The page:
sorry for the hijack guys, I'll try and get back on subject.


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 Post subject:
PostPosted: Thu Nov 19, 2009 11:40 am 
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Being a Hero has nothing to do with taking calculated risks.


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 Post subject:
PostPosted: Thu Nov 19, 2009 12:05 pm 
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flyboy97222 wrote:
Being a Hero has nothing to do with taking calculated risks.


Are you talking from experience?


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 Post subject:
PostPosted: Thu Nov 19, 2009 10:09 pm 
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deef1999 wrote:
flyboy97222 wrote:
Being a Hero has nothing to do with taking calculated risks.


Are you talking from experience?


If I have to tell you how cool I am then I'm not that cool


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 Post subject:
PostPosted: Thu Nov 19, 2009 10:19 pm 
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flyboy97222 wrote:
Being a Hero has nothing to do with taking calculated risks.

Well said!


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 Post subject:
PostPosted: Fri Nov 20, 2009 10:22 am 
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I won't chime in on the should they or shouldn't they scenario, but they've got this nice boat, they've got this nice video camera...where were their Iphones calling 911?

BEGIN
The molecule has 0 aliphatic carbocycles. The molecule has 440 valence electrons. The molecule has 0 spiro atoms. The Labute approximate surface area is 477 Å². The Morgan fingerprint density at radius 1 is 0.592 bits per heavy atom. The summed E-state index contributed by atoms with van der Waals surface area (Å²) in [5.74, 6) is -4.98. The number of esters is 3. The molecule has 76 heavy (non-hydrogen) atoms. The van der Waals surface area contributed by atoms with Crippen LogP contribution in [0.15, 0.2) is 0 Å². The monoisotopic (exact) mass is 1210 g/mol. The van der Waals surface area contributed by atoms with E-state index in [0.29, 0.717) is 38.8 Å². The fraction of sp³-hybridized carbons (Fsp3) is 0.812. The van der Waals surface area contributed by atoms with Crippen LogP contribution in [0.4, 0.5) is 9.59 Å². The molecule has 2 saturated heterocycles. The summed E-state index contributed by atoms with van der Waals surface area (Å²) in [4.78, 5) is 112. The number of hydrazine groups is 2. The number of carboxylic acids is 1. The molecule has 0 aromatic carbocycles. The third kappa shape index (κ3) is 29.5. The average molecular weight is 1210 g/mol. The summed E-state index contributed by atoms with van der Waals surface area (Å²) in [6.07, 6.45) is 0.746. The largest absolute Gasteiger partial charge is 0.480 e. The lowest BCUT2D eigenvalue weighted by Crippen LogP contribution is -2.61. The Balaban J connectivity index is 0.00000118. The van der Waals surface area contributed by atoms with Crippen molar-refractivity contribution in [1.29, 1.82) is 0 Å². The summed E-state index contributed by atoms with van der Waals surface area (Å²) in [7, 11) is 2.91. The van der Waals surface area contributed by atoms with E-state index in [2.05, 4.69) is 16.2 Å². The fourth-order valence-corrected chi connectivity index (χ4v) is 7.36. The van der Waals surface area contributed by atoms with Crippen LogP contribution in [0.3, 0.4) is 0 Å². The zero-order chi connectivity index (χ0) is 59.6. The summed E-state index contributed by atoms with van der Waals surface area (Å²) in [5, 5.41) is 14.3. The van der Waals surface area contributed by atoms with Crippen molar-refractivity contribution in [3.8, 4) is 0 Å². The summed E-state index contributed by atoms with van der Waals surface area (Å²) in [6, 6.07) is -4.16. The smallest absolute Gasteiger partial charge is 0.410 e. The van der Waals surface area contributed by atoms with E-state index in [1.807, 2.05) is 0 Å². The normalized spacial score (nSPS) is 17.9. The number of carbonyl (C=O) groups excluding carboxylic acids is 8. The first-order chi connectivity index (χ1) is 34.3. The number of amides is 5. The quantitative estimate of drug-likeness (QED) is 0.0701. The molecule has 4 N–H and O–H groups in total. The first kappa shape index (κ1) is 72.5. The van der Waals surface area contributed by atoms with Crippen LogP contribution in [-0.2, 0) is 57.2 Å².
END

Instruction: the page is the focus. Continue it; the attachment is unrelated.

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 Post subject:
PostPosted: Fri Nov 20, 2009 10:29 am 
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At least someone else called 911...


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 Post subject:
PostPosted: Fri Nov 20, 2009 11:02 am 
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pfp217 wrote:
I won't chime in on the should they or shouldn't they scenario, but they've got this nice boat, they've got this nice video camera...where were their Iphones calling 911?


They were too busy scrounging around, looking for money in the pilot's wallet.


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 Post subject:
PostPosted: Sat Nov 21, 2009 12:42 am 
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lieberma wrote:
Doing stupid acts in a plane will draw the negative commentary from the videographer in the video and should be a stark reminder to those that even think about buzzing or other dumb things to consider what effect they have on those on the ground.



Honestly, I don't believe this pilot was hot-dogging it in any way. You really consider that altitude over a lake to be "buzzing"? To me it was more of a fly-by. (Judging his flight in this video, but I don't know how he was flying before the video was shot.)I've seen pilots fly much more carelessly at a much lower altitude than him. I think everything was normal until he attempted to execute the CAT. Also, judging by the number of flight hours he had, he didn't seem too experienced at this maneuver which, unfortunately, cost him and his passenger their lives.


>> Hayden